Toward the study of additively manufactured functionally graded materials: Experimental analysis of microstructure, phase composition, and mechanical properties

Open Access
Bobbio, Lourdes Del
Graduate Program:
Materials Science and Engineering
Master of Science
Document Type:
Master Thesis
Date of Defense:
July 03, 2017
Committee Members:
  • Allison Michelle Beese, Thesis Advisor
  • Zi-Kui Liu, Committee Member
  • Hojong Kim, Committee Member
  • functionally graded materials
  • additive manufacturing
  • thermodynamic calculations
  • titanium
  • stainless steel
  • invar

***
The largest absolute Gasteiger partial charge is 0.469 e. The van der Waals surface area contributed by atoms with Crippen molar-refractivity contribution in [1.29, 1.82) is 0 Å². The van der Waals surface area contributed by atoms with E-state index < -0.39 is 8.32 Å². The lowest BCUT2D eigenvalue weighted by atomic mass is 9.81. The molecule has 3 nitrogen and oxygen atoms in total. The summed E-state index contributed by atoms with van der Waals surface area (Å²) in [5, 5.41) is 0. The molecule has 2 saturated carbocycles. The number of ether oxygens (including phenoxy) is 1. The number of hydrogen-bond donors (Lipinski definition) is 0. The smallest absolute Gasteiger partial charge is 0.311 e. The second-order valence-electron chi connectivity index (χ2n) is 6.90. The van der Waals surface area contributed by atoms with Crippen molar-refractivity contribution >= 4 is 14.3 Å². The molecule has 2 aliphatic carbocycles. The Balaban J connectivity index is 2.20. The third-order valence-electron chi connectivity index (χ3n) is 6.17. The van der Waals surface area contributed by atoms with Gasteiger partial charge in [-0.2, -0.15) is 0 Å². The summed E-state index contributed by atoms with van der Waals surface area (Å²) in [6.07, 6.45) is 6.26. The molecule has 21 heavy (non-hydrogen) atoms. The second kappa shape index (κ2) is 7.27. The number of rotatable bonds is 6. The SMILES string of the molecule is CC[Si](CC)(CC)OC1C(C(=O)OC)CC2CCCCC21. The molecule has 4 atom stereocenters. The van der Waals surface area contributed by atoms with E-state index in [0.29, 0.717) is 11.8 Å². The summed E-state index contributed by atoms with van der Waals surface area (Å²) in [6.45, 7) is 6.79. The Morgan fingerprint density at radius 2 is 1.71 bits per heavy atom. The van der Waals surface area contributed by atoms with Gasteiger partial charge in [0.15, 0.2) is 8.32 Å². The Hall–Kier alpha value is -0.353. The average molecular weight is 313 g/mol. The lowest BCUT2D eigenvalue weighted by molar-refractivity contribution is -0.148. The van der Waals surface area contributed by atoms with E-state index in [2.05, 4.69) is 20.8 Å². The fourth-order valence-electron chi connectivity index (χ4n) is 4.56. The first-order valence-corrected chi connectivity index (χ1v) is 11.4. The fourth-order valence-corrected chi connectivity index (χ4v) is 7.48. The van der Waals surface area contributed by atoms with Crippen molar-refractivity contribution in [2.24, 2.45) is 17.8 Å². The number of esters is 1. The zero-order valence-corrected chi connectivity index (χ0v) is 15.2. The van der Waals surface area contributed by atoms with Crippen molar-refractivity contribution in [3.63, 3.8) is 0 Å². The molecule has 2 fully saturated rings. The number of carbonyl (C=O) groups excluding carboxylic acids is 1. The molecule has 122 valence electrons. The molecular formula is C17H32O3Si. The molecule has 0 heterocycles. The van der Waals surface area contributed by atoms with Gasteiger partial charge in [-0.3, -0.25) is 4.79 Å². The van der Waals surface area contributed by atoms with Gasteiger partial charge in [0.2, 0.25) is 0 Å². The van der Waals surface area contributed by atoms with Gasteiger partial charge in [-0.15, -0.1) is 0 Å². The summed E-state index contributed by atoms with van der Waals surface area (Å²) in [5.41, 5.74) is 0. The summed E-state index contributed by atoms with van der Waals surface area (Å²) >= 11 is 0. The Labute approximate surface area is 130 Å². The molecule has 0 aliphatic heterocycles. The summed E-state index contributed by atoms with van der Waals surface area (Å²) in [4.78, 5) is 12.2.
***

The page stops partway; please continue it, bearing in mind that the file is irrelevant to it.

Functionally graded materials (FGMs) are a class of material systems with intentional changes in elemental composition or structure within a single component, which result in location-specific properties that spatially change within the gradient zone. Metallic FGMs with changes in chemistry are composed of two or more terminal elemental metals or alloys. One method for fabricating metallic FGMs is through directed energy deposition (DED) additive manufacturing (AM). In DED AM, a melt pool is created by a laser on a substrate, or previous layer, and powder is deposited into this melt pool. When fabricating an FGM using DED, the relative fractions of two or more powders are varied as a function of position as they are deposited into the melt pool. It is important to understand how different metals and alloys combine with this fabrication method. This is assessed using a combination of experimental analysis and computational predictions used to evaluate the equilibrium phase diagram of a given FGM system. By using an experimental and computational approach, it is possible to fully characterize the system as well as identify gaps in agreement between the two approaches. Three FGM systems are investigated in this thesis: Ti-6Al-4V to Invar 36, Ti-6Al-4V to V to 304L Stainless Steel, and V to Invar 36. Each of these FGMs failed either during fabrication or during post-processing machining, which makes further analysis of great importance in order to understand what led to these catastrophic failures. The methodology for experimental characterization of these FGMs included elemental composition analysis, phase composition identification and analysis, and mechanical property analysis. In order to confirm that the deposited composition matched with the planned composition, which is important for computational analysis, the elemental composition was analyzed through energy-dispersive x-ray spectroscopy. To determine the reasons for failure of the FGMs, X-ray diffraction, electron backscatter diffraction, and transmission electron microscopy were performed in order to identify the phases. Hardness was measured in order to determine how the secondary phases that formed in the gradient affected the mechanical properties of the system. Through these experimental techniques, it was determined that the two causes for failure in these FGM systems were the formation of high volume fractions of intermetallic phases present in all three FGM systems, while additionally, a low melting point region was present in the Ti-6Al-4V to Invar 36 FGM. Alternate gradient paths are proposed for future fabrication of these FGM systems that avoid the deleterious compositions resulting in failure.